Here’s an interesting story from this week: “Google early earnings release stuns traders.” Reportedly, the Google financial report for Wall Street was mistakenly released EARLY. Instead of releasing after the close of trading, it was sent out by R.R. Donnelly, the company that manages that for Google, just after noon with placeholder text that included “Pending Larry Quote.”
This surprised Wall Street, the stock price dropped by almost 10% and trading was halted.
What was blamed? “Human Error.” But what’s behind that phrase?
From the story:
In a statement Thursday, Google blamed its financial printer R.R. Donnelley for hitting the button too early. Google said the printer, which is a leader in the field, acknowledged that it had filed the draft of the 8-K earnings statement without “authorization.”
In a conference call with Wall Street analysts Google CEO Page Larry Page apologized for the uncertainty and inconvenience caused by the early release of their earnings numbers.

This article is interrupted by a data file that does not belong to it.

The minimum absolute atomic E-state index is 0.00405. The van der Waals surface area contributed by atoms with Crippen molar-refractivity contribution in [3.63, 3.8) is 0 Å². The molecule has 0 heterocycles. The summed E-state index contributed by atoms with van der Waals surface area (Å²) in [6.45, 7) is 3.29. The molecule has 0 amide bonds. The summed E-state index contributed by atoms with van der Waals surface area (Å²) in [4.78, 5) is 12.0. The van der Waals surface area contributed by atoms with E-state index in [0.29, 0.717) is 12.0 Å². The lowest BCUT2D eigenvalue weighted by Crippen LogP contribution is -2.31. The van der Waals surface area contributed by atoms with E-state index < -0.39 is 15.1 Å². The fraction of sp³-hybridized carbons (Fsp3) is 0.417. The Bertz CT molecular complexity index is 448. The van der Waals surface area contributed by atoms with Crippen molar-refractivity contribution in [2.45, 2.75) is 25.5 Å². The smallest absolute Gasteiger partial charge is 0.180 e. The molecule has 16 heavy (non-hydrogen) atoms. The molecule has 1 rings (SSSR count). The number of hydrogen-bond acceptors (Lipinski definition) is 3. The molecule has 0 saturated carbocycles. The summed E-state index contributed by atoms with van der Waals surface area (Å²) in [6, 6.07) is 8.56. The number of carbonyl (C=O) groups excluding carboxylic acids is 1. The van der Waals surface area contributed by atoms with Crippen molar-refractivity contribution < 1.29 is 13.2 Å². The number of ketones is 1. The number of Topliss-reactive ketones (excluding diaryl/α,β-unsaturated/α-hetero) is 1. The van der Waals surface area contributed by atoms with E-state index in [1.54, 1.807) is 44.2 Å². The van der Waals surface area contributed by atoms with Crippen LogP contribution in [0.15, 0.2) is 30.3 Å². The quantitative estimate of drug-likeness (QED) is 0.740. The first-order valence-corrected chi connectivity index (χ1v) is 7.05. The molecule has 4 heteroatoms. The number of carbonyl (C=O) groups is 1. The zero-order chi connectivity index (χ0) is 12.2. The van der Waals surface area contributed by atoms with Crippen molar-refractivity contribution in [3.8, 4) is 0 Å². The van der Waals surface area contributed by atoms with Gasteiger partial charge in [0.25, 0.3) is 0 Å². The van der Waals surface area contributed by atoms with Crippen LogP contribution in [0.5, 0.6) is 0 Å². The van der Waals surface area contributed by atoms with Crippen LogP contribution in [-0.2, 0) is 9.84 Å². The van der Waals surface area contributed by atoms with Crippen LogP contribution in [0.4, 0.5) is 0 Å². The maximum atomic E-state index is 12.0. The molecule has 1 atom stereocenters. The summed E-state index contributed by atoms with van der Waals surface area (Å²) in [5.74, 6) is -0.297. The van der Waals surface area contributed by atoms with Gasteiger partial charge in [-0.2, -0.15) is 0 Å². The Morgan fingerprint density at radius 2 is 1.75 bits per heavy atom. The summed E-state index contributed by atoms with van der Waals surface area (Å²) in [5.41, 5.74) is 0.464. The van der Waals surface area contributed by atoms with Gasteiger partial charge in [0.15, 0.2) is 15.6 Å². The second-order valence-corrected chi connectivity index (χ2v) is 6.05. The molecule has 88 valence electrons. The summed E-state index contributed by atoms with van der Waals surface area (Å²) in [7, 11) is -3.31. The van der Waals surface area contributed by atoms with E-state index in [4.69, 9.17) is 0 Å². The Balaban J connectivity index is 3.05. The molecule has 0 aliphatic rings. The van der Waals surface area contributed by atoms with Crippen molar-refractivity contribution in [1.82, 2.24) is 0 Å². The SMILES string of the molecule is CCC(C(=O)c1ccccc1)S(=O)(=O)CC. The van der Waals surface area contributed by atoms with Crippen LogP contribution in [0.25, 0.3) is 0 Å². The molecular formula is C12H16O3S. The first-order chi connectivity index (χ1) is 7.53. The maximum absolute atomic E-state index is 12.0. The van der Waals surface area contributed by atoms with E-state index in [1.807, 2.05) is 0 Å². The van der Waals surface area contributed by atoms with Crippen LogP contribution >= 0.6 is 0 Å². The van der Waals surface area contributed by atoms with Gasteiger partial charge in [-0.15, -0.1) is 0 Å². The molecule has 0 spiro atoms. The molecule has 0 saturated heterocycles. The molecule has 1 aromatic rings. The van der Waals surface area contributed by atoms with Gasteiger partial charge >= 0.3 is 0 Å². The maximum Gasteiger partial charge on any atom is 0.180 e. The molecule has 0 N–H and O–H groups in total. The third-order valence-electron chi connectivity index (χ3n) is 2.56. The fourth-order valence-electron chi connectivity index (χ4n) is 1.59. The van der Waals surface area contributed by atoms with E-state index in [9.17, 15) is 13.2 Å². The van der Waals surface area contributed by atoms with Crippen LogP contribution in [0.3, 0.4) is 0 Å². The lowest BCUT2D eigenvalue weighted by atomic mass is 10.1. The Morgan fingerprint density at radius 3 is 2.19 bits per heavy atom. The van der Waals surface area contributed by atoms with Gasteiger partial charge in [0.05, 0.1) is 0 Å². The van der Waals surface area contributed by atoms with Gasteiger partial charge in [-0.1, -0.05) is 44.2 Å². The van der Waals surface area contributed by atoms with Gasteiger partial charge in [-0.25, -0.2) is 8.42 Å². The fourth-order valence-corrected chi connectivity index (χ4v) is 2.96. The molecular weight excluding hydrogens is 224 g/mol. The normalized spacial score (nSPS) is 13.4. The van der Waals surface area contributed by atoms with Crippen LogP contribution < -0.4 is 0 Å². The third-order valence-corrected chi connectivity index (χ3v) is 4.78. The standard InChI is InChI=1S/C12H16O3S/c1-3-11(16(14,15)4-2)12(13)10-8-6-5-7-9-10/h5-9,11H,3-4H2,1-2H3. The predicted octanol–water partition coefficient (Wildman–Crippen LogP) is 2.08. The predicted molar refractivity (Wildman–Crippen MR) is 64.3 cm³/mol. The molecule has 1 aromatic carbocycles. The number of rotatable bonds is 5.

“I am sorry for the scramble earlier today,” Page said. “(RR Donnelly) hit send on the release just a bit early.”
There will be an investigation. I wonder if the investigation will focus on WHO did this or HOW it occurred?
In situations like this, checklists and other simple procedure controls can be incredibly helpful. What is process for authorizations and approvals to occur? How does the person hitting “send” know with 100% certainty that it’s ready to be sent? Are there error proofing mechanisms in place to prevent the early send?
Looking at and understanding “how could this have occurred?” will be far more likely to prevent future occurrences. R.R. Donnelly can learn from this so that an early release doesn’t happen for any of their customers in the future, not just for Google.
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